How to: Survive a Music Festival

For the uninitiated, a summer music festival can be a strange and bewildering place. From the technicolor waves of hippies to the stench that only a shower-less weekend under a blazing sun can procure, it’s easy to be tripped up by the experience if one doesn’t know what to expect. Here are some tips for surviving this summer’s fest season:

1. “Don’t forget to bring a towel” (and water)

“Look at it this way: Come tonight, I’m the one that’s going to be happy,” Trujillo said. “And the guy in the swimming trunks with no shirt on is going to be the one who’s miserable.”

As a festival goer quotes here in an old article from the Los Angeles Times about Coachella Valley Music and Arts Festival, weather extremes can make for uncomfortable festival conditions. However, the warmness in the west tends to reach dangerously high temperatures more often than not. So what do you get when you add fest-goers who take the fest weekend (or week, in some cases) as a vacation from their typical hygiene standards? Stank. Everywhere. If you don’t plan on spending any cash on the showers that some festivals offer attendees, you’ll want a towel and some water to wipe off and refreshen up with after a long day in the field.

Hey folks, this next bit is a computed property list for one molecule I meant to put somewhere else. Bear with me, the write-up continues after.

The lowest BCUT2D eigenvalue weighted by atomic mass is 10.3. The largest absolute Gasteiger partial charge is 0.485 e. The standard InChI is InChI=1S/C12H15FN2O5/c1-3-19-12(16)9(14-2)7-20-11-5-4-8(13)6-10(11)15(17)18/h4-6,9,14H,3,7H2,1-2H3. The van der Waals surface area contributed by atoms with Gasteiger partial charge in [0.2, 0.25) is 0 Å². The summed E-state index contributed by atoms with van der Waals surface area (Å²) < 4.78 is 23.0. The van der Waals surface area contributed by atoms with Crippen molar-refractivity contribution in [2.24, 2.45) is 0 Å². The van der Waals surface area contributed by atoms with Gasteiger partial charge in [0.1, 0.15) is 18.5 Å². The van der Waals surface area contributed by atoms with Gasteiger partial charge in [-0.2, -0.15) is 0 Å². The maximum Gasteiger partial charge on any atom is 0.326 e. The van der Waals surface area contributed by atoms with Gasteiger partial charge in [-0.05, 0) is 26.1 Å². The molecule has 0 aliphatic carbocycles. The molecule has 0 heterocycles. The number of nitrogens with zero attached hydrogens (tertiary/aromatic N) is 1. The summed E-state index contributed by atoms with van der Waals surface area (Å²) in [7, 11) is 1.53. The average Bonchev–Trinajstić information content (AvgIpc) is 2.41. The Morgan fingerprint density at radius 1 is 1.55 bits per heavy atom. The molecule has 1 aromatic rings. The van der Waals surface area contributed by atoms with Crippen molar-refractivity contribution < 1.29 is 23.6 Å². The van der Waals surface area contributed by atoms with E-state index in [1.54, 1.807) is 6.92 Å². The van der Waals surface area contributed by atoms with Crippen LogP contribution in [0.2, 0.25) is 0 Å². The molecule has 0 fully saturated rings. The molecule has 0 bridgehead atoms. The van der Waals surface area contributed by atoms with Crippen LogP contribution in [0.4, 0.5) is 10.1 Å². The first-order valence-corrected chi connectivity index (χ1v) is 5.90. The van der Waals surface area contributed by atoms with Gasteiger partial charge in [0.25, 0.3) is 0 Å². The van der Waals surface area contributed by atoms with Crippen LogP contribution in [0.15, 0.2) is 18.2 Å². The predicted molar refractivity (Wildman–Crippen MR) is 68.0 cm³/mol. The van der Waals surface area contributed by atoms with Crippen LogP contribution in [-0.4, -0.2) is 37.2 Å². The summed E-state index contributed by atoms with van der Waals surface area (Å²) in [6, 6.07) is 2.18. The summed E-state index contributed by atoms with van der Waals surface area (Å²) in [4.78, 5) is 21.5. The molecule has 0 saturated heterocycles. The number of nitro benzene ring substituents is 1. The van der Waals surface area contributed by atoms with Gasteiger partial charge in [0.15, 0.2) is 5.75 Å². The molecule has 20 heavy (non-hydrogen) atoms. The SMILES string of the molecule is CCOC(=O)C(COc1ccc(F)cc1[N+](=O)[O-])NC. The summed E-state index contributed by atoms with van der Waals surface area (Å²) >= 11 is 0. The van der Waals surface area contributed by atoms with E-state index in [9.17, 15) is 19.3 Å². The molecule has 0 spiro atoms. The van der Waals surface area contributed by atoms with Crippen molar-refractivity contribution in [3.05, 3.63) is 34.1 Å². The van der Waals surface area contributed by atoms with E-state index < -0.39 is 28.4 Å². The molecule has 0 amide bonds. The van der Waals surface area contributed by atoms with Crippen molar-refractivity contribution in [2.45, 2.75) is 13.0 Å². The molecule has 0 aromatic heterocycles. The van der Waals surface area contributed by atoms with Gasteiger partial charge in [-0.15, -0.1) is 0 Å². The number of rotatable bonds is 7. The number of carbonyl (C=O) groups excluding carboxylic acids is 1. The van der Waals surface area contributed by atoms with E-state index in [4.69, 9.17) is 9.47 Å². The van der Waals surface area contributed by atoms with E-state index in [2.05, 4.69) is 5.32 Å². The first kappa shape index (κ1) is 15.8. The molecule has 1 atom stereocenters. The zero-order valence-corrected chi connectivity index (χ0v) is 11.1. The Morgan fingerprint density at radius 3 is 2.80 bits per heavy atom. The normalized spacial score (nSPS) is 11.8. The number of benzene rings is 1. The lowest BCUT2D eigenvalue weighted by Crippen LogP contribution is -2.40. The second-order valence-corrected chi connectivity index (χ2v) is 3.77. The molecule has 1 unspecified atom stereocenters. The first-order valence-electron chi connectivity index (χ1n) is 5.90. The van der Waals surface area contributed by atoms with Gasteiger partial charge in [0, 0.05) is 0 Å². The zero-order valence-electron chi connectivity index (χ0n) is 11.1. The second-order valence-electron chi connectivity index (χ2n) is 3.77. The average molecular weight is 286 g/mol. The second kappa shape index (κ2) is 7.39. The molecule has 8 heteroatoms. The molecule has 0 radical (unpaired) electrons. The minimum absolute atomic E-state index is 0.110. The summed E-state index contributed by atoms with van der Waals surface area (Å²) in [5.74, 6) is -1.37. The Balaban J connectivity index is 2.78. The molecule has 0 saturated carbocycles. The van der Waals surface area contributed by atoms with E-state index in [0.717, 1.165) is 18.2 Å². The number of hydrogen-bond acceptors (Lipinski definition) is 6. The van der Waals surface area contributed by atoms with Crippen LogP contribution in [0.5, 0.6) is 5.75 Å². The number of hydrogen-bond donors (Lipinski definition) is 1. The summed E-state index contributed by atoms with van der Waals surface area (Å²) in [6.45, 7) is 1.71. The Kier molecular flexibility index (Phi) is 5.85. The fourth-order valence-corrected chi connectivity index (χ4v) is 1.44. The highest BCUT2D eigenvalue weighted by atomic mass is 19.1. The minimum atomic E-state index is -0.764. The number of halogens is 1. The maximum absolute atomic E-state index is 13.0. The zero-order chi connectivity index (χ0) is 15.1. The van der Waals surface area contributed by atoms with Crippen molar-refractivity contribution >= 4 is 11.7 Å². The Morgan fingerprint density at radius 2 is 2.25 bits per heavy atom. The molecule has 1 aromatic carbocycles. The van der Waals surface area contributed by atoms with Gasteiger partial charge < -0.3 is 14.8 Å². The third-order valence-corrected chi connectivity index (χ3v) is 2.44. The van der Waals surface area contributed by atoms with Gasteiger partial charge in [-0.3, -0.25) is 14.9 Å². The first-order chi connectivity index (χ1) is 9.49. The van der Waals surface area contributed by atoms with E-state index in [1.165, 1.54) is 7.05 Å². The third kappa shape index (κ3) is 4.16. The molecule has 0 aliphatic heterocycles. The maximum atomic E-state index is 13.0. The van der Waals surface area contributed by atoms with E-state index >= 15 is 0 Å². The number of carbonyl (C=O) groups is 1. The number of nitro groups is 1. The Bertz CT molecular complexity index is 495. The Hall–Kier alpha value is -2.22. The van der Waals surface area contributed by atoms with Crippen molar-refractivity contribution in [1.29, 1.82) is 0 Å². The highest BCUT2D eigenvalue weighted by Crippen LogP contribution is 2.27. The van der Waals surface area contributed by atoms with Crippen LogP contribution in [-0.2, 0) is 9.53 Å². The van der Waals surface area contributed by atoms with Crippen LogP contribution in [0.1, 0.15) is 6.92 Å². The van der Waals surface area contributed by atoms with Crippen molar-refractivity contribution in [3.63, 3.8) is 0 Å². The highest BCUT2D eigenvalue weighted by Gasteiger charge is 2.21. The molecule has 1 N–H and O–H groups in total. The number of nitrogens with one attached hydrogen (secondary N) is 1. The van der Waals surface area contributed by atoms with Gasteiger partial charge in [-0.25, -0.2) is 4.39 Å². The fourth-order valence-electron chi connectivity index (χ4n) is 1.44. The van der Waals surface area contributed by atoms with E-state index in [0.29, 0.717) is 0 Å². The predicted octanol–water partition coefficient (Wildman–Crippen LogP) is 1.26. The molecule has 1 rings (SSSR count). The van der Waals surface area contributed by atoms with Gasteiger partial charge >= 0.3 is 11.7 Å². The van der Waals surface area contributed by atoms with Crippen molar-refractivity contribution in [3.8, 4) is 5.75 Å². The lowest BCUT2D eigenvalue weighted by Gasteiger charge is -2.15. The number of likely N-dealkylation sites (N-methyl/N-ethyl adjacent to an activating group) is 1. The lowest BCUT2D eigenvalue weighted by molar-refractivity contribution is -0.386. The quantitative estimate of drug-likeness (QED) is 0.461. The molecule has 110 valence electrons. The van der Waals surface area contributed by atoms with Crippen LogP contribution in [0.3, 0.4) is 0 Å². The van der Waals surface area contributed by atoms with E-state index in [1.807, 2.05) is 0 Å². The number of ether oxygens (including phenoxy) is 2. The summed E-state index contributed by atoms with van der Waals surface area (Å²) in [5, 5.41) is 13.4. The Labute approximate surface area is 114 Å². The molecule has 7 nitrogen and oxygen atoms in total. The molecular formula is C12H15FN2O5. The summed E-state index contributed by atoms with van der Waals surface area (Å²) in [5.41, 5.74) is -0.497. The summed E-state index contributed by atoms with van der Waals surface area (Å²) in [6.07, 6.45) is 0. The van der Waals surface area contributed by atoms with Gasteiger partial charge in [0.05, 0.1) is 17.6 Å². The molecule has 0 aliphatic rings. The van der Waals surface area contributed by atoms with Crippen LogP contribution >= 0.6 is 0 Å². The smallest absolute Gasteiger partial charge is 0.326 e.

2. Plug in, nod off, drop out

EDM (electronic dance music) is becoming a must-have style at many of the summer’s biggest music festivals, but don’t be surprised if you don’t hear it until late at night. The light shows that tend to accompany beat-heavy sets need darkness for full effect, meaning that it may not be until after midnight that the DJs come out to play. If you’re someone who isn’t into break of dawn bass drops, bring a pair of ear plugs to block out the sound of ravers stumbling back to their campsites at the same time that you’re ready to rise for a long day of rocking out.

3. Vinyasa (cash) flow rules

Unless you’re cool with eating dry cereal and PBJ sandwiches for four days straight, you’re probably going to want to stop by one of the numerous food stands that will surround the campsite. Unfortunately, it won’t come cheap. Expect to pay anywhere from three to five dollars a taco or slice of pizza. And if you’re trying to bring back a tapestry or tee to commemorate your adventures with anything less than a Hamilton in your wallet? Fuhgeddabahdit.

Here are a few more tips from people with experience:

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